To gain better perspective regarding the immediate impact on construction, we have examined projects that are typically included in our leading indicator of construction activity—the Dodge Momentum Index. These are nonresidential building projects for which Dodge has just issued a first (or initial) planning report. Monthly tracking of these projects has shown them to lead construction spending for nonresidential buildings by a full year. Included in the analysis are nonresidential building projects, excluding manufacturing and transportation, with hard construction costs of less than $500 million.

    March 23, 2020, 7 p.m.
    Soon after Boston, Massachusetts Mayor Marty Walsh ordered a halt on all construction in the city last week, three other Massachusetts cities followed suit: Cambridge, Chilmark and West Tisbury. 

    Last week in San Francisco, California, a stop-work order was issued for all Bay-area commercial construction projects excluding housing construction. 

    Pennsylvania Governor Tom Wolf issued a halt to all "non-life-sustaining businesses," effectively halting construction projects, after March 21. In addition, California, New York and Illinois have all announced "stay at home" orders of nonessential businesses, but for the time being, most construction work is continuing.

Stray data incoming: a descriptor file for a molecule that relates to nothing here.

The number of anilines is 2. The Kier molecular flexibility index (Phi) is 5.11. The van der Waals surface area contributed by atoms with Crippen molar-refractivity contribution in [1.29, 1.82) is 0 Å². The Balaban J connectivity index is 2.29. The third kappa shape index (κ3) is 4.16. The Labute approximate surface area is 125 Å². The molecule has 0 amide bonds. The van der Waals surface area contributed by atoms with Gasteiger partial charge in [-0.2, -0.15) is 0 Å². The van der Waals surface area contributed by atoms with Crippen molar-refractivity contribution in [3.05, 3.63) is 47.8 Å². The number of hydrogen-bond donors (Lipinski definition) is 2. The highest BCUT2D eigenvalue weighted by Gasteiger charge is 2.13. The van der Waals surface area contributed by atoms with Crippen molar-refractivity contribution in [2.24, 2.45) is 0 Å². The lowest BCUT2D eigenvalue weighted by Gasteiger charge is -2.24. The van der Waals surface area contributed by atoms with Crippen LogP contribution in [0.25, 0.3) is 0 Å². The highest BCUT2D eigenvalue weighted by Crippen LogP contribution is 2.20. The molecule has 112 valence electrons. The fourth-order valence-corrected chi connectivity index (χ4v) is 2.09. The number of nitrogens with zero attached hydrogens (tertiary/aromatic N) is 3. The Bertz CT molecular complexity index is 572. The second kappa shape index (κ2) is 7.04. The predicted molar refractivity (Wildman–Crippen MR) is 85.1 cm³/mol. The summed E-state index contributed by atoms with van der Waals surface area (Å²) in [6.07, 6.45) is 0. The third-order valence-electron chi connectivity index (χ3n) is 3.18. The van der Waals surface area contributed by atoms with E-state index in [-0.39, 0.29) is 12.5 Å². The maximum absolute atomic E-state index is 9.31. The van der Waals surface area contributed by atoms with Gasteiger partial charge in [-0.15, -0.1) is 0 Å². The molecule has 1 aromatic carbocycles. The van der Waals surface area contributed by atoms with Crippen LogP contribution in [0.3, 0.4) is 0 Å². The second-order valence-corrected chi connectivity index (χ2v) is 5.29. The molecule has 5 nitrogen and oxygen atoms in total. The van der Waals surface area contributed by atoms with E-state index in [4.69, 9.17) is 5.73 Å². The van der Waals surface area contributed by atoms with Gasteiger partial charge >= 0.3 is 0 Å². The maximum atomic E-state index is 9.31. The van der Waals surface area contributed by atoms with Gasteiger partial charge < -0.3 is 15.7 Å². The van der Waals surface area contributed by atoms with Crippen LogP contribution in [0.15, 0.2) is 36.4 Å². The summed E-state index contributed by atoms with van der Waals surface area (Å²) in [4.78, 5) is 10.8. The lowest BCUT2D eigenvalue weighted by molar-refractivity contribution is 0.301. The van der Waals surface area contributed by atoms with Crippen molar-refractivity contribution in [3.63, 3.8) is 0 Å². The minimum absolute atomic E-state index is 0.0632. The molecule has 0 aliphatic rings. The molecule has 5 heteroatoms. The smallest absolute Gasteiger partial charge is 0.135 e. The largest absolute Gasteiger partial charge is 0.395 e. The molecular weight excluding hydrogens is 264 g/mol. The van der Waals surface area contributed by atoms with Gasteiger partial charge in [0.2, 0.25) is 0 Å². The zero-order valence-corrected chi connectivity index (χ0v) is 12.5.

March 20, 2020, 2:41 p.m. CST
    Yesterday, Associated Equipment Distributors (AED) delivered letters to national organizations representing mayors, local elected officials and the nation’s governors, urging them to allow construction projects to continue while highlighting the equipment industry’s integral role in building and maintaining our nation's essential infrastructure.

    In a letter to the U.S. Conference of Mayors and the National League of Cities, AED was joined by the Association of Equipment Manufacturers (AEM), delivering the message that, “shutting down construction projects in cities and towns not only jeopardizes continued relief and prevention efforts surrounding COVID-19, but will also exacerbate an already dire situation with little safety or health benefit.”